College Student Affairs
Master of Science (MS)
Semester of Degree Completion
Dena R. Kniess
Homosexual males want to be a part of a social fraternity for the same reasons heterosexual males want to join a social fraternity, however, homosexual males going through recruitment could soon be welcomed into an environment that is not supportive of homosexual males. Studies have proven that unwelcoming and unsupportive environments can hinder identity development of males who are either homosexual, questioning their sexual identity, or bisexual (Long, 2011). This study was designed to focus on the support fraternities have for homosexual members joining fraternities and the level of support as a fraternity community. Using a qualitative approach, the researcher interviewed four men who varied in sexual orientation, experiences within a social fraternity, and analyzed the data for common themes and trends. The participants represented two homosexual males and two heterosexual males who are members of a social fraternity and held leadership roles within their social fraternity and the wider campus community. Results varied in the support for homosexual males in a social fraternity at a mid-sized, Mid-Western university. Participants expressed that homophobic terminology is frequently used within the social fraternity setting, expressed their concerns concerning chapter reputation and being labeled the "gay fraternity," and a social adjustment function (Aber, 2010; Hall & France, 2007) impacted a majority of social fraternity members and their support of homosexual members. However, three of the four participants expressed that their social fraternity would be open to homosexual diversity programming.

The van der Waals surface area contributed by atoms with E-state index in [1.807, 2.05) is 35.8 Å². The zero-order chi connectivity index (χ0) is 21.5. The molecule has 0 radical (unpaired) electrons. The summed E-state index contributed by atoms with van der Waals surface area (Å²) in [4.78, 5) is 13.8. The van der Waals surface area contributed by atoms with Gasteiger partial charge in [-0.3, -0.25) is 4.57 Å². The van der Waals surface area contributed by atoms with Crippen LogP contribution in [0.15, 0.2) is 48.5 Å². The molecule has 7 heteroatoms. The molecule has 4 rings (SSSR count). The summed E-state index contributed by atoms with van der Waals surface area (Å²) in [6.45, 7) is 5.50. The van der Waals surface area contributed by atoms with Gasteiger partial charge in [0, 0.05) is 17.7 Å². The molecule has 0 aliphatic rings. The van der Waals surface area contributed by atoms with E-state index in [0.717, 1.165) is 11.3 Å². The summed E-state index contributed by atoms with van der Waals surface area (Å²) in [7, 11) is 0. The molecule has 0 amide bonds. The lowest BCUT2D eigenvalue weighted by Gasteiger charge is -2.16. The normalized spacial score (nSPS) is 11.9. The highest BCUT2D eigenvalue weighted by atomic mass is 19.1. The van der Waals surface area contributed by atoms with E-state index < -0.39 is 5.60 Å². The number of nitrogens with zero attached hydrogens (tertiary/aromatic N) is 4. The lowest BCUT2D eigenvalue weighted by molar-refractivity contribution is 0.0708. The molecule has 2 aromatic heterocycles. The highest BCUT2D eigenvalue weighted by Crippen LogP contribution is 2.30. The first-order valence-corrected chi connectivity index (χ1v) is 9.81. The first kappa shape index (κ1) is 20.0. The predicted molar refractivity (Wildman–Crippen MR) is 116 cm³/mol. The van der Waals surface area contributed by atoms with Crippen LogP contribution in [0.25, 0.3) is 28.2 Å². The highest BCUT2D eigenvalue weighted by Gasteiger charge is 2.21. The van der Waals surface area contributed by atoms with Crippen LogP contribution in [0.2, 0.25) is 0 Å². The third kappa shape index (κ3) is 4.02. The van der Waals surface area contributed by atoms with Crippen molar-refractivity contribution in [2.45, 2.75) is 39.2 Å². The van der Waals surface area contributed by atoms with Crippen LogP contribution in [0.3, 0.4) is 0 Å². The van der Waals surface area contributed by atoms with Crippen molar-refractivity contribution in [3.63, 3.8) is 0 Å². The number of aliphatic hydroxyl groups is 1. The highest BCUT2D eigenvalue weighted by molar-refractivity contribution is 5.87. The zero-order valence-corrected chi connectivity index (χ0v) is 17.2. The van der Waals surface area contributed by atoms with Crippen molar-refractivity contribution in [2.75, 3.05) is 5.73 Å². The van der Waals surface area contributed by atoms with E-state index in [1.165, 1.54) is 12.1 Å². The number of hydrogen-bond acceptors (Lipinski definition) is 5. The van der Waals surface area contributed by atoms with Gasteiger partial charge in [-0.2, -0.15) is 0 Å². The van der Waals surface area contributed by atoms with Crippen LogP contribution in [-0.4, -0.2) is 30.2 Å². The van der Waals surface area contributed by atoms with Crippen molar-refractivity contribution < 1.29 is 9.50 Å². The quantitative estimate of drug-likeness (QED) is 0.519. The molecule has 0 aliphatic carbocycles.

Wehr, Nathan J., "Being Bromo in a Heterosexual Dominated Culture: A Qualitative Approach" (2015). Masters Theses. 2082.